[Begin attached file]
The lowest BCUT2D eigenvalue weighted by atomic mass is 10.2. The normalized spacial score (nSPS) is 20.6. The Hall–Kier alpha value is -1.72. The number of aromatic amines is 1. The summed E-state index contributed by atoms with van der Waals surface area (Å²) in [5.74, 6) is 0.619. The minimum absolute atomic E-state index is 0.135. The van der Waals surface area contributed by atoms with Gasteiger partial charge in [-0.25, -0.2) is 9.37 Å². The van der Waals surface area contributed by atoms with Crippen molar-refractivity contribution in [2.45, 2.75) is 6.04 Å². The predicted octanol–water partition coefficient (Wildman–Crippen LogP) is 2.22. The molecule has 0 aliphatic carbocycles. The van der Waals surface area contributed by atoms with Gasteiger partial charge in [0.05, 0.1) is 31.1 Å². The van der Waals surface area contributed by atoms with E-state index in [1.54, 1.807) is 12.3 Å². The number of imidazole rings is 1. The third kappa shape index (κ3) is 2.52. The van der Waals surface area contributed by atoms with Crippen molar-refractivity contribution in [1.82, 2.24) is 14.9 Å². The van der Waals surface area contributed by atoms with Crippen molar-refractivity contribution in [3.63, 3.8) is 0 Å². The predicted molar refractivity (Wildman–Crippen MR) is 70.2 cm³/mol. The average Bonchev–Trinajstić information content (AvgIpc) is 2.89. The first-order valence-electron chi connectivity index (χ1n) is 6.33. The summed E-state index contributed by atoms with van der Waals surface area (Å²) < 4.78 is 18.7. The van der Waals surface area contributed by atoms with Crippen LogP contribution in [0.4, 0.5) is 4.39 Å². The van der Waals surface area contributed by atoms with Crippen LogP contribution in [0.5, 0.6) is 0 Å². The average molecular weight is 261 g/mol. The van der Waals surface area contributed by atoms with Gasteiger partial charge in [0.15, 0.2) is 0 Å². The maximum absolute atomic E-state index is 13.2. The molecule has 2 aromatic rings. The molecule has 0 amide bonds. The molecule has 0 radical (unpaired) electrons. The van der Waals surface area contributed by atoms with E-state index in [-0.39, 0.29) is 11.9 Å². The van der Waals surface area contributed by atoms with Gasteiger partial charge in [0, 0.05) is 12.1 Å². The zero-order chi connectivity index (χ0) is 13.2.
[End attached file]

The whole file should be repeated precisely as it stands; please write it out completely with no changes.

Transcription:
The lowest BCUT2D eigenvalue weighted by atomic mass is 10.2. The normalized spacial score (nSPS) is 20.6. The Hall–Kier alpha value is -1.72. The number of aromatic amines is 1. The summed E-state index contributed by atoms with van der Waals surface area (Å²) in [5.74, 6) is 0.619. The minimum absolute atomic E-state index is 0.135. The van der Waals surface area contributed by atoms with Gasteiger partial charge in [-0.25, -0.2) is 9.37 Å². The van der Waals surface area contributed by atoms with Crippen molar-refractivity contribution in [2.45, 2.75) is 6.04 Å². The predicted octanol–water partition coefficient (Wildman–Crippen LogP) is 2.22. The molecule has 0 aliphatic carbocycles. The van der Waals surface area contributed by atoms with Gasteiger partial charge in [0.05, 0.1) is 31.1 Å². The van der Waals surface area contributed by atoms with E-state index in [1.54, 1.807) is 12.3 Å². The number of imidazole rings is 1. The third kappa shape index (κ3) is 2.52. The van der Waals surface area contributed by atoms with Crippen molar-refractivity contribution in [1.82, 2.24) is 14.9 Å². The van der Waals surface area contributed by atoms with Crippen molar-refractivity contribution in [3.63, 3.8) is 0 Å². The predicted molar refractivity (Wildman–Crippen MR) is 70.2 cm³/mol. The average Bonchev–Trinajstić information content (AvgIpc) is 2.89. The first-order valence-electron chi connectivity index (χ1n) is 6.33. The summed E-state index contributed by atoms with van der Waals surface area (Å²) < 4.78 is 18.7. The van der Waals surface area contributed by atoms with Crippen LogP contribution in [0.4, 0.5) is 4.39 Å². The van der Waals surface area contributed by atoms with Crippen LogP contribution in [0.5, 0.6) is 0 Å². The average molecular weight is 261 g/mol. The van der Waals surface area contributed by atoms with Gasteiger partial charge in [0.15, 0.2) is 0 Å². The maximum absolute atomic E-state index is 13.2. The molecule has 2 aromatic rings. The molecule has 0 amide bonds. The molecule has 0 radical (unpaired) electrons. The van der Waals surface area contributed by atoms with E-state index in [-0.39, 0.29) is 11.9 Å². The van der Waals surface area contributed by atoms with Gasteiger partial charge in [0, 0.05) is 12.1 Å². The zero-order chi connectivity index (χ0) is 13.2.